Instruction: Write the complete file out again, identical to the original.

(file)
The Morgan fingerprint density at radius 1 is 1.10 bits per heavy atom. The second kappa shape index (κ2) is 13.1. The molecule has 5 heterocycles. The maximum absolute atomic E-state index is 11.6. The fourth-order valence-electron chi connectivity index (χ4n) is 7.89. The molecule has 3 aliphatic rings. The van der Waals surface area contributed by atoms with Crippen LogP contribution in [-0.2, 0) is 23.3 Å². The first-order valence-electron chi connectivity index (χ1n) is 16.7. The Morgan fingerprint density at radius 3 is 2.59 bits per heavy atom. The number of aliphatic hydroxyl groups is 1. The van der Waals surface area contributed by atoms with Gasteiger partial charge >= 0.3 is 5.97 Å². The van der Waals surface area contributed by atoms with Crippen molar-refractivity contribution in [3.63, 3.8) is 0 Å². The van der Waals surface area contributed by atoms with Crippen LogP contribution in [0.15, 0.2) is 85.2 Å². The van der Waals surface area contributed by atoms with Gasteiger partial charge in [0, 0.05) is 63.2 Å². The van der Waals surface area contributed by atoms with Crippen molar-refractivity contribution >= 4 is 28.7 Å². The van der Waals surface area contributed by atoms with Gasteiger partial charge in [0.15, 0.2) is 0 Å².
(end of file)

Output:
The Morgan fingerprint density at radius 1 is 1.10 bits per heavy atom. The second kappa shape index (κ2) is 13.1. The molecule has 5 heterocycles. The maximum absolute atomic E-state index is 11.6. The fourth-order valence-electron chi connectivity index (χ4n) is 7.89. The molecule has 3 aliphatic rings. The van der Waals surface area contributed by atoms with Crippen LogP contribution in [-0.2, 0) is 23.3 Å². The first-order valence-electron chi connectivity index (χ1n) is 16.7. The Morgan fingerprint density at radius 3 is 2.59 bits per heavy atom. The number of aliphatic hydroxyl groups is 1. The van der Waals surface area contributed by atoms with Gasteiger partial charge >= 0.3 is 5.97 Å². The van der Waals surface area contributed by atoms with Crippen molar-refractivity contribution in [3.63, 3.8) is 0 Å². The van der Waals surface area contributed by atoms with Crippen LogP contribution in [0.15, 0.2) is 85.2 Å². The van der Waals surface area contributed by atoms with Gasteiger partial charge in [0, 0.05) is 63.2 Å². The van der Waals surface area contributed by atoms with Crippen molar-refractivity contribution >= 4 is 28.7 Å². The van der Waals surface area contributed by atoms with Gasteiger partial charge in [0.15, 0.2) is 0 Å².